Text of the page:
Alaskan King Salmon Fishing
Tips on fishing for and catching Alaskan king salmon a.k.a. chinook salmon
The King of Salmon is one of the most sought after Alaskan fish.
The king salmon, also known as the chinook salmon, outclasses all other salmon in size and strength and that makes Alaskan king salmon fishing some of the most thrilling fishing in the world.
The largest of Pacific salmon, its sheer size makes this fish a big draw for sport fishermen.
salmon are mostly prized for their flavorful meat and their size
(record catches go well over 100 pounds) but any angler who catches
one will soon discover the strength of the king salmon. Struggling with one of Alaska's great kings is an experience not to
Fishing for Alaskan king salmon will yield the most successful results if done during certain hours. The best times for fishing are generally between 9:00 p.m. and 1:00 a.m. and between 5:00 a.m. and 8:00 a.m. Due to the great strength of chinook salmon, anglers should use a medium-action, back-bounce or spinning heavyweight casting rod and a heavy tournament quality reel. A variety of brightly colored spoons, spinners, flies and drift bobbers is recommended when fishing for king salmon in freshwater.
With rich and tasty deep red flesh, king salmon make a fine meal. These fish can be enjoyed whether smoked, grilled, or canned.
Identifying Alaskan King Salmon While Fishing
Of all Pacific salmon species, chinook salmon are the largest. The average weight for king salmon is around 18 pounds, but it is common to find kings that are 30 pounds or more and there are record breaking fish that have weighed in at over 100 pounds. Chinook typically measure 30 inches or more in length.
King salmon have silver sides, white bellies, a dark blue coloring on their backs and crossed markings on the upper part of their sides and fins. The tail is forked and broad with spotted lobes. Perhaps the most significant characteristic for identifying king salmon is the appearance of black gums on the lower jaw.
Spawning kings change in color to be brownish-red, brown or copper, often with dark purple or black markings. Chinook males are further transformed with more dramatic coloration, hooked jaws and ridged backs.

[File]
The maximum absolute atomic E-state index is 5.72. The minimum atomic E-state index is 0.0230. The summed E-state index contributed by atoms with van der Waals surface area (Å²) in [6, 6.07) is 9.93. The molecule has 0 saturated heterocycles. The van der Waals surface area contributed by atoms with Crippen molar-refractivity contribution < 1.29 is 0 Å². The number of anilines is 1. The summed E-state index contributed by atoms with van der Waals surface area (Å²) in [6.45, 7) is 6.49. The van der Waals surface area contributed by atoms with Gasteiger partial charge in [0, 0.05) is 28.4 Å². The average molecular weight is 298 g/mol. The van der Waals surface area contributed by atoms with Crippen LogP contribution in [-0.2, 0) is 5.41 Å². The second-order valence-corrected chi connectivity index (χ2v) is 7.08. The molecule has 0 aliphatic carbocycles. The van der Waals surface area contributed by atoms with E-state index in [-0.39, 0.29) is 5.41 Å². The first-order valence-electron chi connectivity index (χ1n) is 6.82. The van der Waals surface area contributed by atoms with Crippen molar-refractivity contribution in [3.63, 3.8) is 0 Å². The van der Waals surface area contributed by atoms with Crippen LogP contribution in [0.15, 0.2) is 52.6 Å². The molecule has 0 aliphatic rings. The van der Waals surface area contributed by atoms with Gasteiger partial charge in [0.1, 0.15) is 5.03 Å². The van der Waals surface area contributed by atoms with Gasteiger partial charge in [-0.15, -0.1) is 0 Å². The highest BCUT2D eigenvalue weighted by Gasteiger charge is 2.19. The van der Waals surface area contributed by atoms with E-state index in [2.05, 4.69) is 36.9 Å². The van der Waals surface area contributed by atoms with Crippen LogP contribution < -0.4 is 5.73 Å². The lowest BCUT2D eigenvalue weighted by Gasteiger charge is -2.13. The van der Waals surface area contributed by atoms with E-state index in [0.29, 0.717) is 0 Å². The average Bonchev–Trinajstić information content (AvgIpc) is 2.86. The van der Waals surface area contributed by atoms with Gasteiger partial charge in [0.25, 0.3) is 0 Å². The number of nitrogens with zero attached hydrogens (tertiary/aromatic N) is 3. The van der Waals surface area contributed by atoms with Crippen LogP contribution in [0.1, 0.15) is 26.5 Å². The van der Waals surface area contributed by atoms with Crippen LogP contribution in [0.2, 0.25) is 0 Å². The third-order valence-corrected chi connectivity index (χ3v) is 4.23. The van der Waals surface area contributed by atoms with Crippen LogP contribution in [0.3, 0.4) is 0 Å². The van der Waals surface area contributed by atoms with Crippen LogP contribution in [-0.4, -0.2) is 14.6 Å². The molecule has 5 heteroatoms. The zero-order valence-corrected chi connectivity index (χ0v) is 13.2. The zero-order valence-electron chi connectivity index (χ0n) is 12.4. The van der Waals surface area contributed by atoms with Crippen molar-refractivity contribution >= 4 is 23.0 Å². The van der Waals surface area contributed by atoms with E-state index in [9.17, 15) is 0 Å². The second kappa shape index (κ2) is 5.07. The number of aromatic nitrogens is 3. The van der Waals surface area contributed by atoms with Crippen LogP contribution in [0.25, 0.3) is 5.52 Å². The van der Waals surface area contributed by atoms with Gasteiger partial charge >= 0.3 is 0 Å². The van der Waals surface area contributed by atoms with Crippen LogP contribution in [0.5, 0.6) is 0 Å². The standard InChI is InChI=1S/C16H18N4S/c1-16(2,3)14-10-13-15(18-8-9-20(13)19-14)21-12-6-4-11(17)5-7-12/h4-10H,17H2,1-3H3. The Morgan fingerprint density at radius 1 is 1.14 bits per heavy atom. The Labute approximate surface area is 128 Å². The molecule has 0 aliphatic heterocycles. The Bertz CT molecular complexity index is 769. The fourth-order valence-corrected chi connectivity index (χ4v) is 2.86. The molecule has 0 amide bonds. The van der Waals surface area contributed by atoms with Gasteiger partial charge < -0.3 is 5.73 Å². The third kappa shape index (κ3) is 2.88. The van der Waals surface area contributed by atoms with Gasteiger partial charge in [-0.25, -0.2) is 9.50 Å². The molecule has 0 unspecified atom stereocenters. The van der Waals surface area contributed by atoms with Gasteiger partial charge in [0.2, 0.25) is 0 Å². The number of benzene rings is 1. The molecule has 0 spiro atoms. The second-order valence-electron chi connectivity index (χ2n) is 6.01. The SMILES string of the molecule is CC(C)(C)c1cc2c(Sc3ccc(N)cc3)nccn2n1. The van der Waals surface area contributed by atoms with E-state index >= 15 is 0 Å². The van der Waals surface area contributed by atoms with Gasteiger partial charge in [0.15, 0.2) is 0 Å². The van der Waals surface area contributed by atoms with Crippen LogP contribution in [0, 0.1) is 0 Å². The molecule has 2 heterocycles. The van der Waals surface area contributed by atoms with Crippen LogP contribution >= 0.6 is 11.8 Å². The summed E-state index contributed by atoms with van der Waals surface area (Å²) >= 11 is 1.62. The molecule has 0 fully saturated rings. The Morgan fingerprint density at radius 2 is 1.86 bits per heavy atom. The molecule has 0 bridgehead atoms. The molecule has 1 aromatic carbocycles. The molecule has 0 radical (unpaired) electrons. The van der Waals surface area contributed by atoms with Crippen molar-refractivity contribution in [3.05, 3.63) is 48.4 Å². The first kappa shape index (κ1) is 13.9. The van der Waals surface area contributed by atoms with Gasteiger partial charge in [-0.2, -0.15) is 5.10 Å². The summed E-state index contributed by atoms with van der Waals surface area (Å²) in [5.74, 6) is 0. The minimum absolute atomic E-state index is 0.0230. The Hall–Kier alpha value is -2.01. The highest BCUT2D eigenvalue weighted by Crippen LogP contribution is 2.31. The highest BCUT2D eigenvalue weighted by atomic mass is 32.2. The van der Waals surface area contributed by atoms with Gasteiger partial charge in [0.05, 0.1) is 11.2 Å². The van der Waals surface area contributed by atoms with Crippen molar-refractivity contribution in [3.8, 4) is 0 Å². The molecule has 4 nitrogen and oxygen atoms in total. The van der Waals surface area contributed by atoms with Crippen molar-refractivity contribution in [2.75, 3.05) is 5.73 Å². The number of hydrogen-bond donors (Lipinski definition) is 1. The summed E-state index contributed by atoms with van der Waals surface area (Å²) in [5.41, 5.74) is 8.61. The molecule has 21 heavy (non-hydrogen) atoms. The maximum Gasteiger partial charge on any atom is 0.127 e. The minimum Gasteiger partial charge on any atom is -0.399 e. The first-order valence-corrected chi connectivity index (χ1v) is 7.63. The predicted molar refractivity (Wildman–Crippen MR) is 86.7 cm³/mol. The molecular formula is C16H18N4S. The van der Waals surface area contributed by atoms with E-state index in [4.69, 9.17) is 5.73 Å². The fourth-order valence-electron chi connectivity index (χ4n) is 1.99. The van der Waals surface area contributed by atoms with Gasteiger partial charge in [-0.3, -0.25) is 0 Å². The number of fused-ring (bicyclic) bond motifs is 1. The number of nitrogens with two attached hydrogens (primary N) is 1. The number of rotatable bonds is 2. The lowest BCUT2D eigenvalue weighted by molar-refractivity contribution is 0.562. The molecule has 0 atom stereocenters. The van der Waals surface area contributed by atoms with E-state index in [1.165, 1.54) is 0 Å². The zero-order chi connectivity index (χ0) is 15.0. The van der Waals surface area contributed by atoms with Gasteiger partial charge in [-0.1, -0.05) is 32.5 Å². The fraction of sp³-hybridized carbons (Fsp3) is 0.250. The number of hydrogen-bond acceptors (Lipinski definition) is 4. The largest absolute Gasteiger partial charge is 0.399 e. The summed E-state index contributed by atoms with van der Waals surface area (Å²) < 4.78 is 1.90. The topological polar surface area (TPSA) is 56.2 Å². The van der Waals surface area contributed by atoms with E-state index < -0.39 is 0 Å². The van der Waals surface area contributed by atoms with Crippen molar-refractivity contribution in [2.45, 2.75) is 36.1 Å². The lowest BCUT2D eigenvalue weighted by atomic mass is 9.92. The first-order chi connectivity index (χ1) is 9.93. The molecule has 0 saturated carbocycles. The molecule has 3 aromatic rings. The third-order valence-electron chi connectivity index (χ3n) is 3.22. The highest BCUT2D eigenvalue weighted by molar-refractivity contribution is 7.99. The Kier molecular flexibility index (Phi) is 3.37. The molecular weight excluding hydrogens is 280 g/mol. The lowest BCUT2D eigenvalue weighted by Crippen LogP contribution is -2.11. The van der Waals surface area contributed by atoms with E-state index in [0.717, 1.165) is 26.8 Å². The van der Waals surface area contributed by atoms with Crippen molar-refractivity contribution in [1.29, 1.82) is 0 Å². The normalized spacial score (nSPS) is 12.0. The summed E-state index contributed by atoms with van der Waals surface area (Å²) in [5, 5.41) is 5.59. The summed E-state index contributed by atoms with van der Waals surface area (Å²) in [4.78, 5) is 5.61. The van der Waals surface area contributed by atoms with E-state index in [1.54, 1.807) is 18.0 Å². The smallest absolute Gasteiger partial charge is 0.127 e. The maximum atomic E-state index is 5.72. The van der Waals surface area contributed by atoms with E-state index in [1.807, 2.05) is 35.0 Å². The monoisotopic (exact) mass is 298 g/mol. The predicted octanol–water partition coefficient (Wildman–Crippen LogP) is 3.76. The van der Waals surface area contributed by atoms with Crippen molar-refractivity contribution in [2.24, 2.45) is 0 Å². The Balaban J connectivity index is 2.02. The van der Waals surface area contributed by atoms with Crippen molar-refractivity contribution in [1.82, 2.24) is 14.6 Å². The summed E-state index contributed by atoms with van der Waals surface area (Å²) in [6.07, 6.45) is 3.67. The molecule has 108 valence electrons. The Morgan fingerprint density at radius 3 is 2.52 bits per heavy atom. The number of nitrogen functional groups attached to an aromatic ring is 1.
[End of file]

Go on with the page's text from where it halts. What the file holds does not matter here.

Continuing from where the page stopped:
Best Locations For Alaskan King Salmon Fishing
South Central King Salmon Fishing Spots
Kenai: Kachemak Bay, Ninilchik, Kasilof, Anchor, Deep Creeks, Moose, Kenai Rivers, Lower Cook Inlet
Lower Cook Inlet: Chakachatna, McArthur River Systems
Upper Cook Inlet: Chuitna, Lewis, Ivan, Theodore Rivers, Little Susitna
Wrangell Mountains: Tonsina, Klutina, Gulkana, Taslina River Systems
Chugach: Passage Canal, Orca Inlet, Resurrection Bay, Valdez Arm
Kodiak: Chiniak Bay, Red Rivers, Karluk
Willow, Sheep, Montana, Little Willow, Lake, Alexander Creeks, Talkeetna, Talachulitna Rivers
Places in the Interior for King Salmon Fishing
Tanana: Chena, Salcha,
Locations for King Salmon Fishing in the Southeast
Petersburg: Wrangell Narrows, Duncan Canal, Frederick Sound
Haines: Chilkoot, Chilkat Inlets
Klawock, Prince of Wales: Gulf of Esquibel, Bucareli Bay
Juneau: Stephens Passage, Lynn Canal, Chatham Straits, Cross Sound, Favorite, Saginaw Channels
Skagway: Taiya Inlet
Wrangell: Stikine, Sumner Straits, Eastern Passage, Zimovia
Yakutat: Akwe, Situk Rivers, Yakutat Bay
Gravina Island, Behm Canal, Clarence Strait
Northwest King Salmon Fishing Spots
Norton Sound: Unalakleet, Inglutalik, Tubutulik, Shaktoolik Rivers
Places in the Southwest for King Salmon Fishing
Alaska Peninsula: King Salmon, Nelson Lagoon, Meshnik, Sand, Chignik Rivers
Lower Yukon: Anvik, Andreafsky Rivers
Bristol Bay: Wood, Togiak, Alagnak, Naknek
Aniak, Goodnews, Arolik, Holitna River Systems